Plug-in engines not seen as 64 bit FP - Output bit depth is 32bit

It happens to you that that Cubase does not see plugins like Fabfilter, Izotope, Bx as 64bit FP? In fact by measuring the 64 bit FP file output bit depth through/after the plug-in this is reduced to 32. Obviously the rendered 64Fp format file has 32 (measured) bit depth - if there aren’t in addition other channels using Cubase summing engine (set to 64Fp) and assumed that on the final bus there is none of these plugins that “work” (reduces) in Cub to 32 bit.
Plug in like Acustica and other and others does not have this issue
Cubase 12 latest, 13 gives the same problem?

That is a limitation of the specific plugins. Not all plugins support 64-bit data paths. Most from PSP Audioware do, but I don’t think any I’ve tried from Waves, iZotope, IK, or NI do. So that will be a limitation on the plugins that only support 32-bit data in/out. (I’ve used a free plugin called Bitter to check this out for various of my plugins.)

Thanks for your reply. Yes, I’ve used Bitter too. I am aware of the data path, but I wanted to ensure it was not connected to my Cubase installation. Anyway, most of all succited plugins are 64 FP internally but, obviously, as we noticed, they have a 32 bit data path and I am wondering why. The result is that the 64FP rendered file is actually 32 bit depth. You have to put, for example, a Studio Eq or another 64-bit plugin at the end of the chain to achieve 64-bit depth again, but it is really a poor workaround and, actually, you have not a true 64 FP file.

Do you ask that question to the developers of the plugins, too?

No, My first thought was that plugins was reporting erroneously to Cubase the data path, but I will ask in the future to plugins developers. In the meantime would be cool if someone from Steinberg would let us know his opinion as developer.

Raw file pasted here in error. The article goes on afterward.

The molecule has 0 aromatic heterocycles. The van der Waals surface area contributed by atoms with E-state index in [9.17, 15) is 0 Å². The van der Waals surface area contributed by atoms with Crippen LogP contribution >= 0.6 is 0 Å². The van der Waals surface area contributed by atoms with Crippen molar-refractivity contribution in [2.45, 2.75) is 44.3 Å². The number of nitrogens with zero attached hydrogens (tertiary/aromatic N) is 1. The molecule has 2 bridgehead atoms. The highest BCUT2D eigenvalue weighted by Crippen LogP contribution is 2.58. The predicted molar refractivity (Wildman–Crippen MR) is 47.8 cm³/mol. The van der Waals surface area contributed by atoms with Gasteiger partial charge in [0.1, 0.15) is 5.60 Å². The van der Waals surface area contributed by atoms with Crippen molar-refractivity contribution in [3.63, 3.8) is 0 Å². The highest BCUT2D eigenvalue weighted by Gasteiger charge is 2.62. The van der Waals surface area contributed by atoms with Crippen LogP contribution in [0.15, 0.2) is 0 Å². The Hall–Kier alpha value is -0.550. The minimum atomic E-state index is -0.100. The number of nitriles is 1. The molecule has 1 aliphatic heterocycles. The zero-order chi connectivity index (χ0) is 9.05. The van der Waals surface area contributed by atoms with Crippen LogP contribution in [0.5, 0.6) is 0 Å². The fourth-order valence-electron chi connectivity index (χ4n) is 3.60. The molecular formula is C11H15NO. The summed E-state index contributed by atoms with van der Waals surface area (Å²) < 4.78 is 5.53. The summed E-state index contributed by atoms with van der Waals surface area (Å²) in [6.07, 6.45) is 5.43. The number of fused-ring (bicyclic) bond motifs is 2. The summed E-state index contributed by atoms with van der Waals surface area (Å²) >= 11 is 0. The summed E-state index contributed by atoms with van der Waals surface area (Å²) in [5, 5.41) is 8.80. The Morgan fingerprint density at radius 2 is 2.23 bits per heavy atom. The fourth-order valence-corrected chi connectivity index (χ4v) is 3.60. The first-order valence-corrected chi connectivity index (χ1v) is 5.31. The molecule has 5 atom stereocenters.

What are the benefits of the 64 vs 32 bit output, if the internal processing is still done 64 bit?

Just in case you didn’t know: the information about whether a plugin supports 64bit I/O is also indicated in Plugin Manager: Display Options → Show Plug-ins That Support 64-Bit Float Processing.
VST Plug-in Manager Toolbar (steinberg.help)

Surprisingly, this feature hasn’t been widely adopted yet. Out of my arsenal of plugins, only Voxengo and Steinberg natives support 64bit I/O.

When the data paths in/out of a plugin are 32-bit, and you’re going into it with 64-bit data, there is a loss of resolution going into the plugin, and, if the internal 64-bit calculations of that plugin would create more resolution, there is also a loss of resolution on the way out, so the next plugin in line will only get 32-bit data even if it would be able to use 64-bit data.

By contrast, if every plugin had 64-bit data paths, and you’re using the 64-bit audio engine inside Cubase, any extra resolution that emerged from calculations along the way, up to 64 bits, would be maintained at each step in the audio path.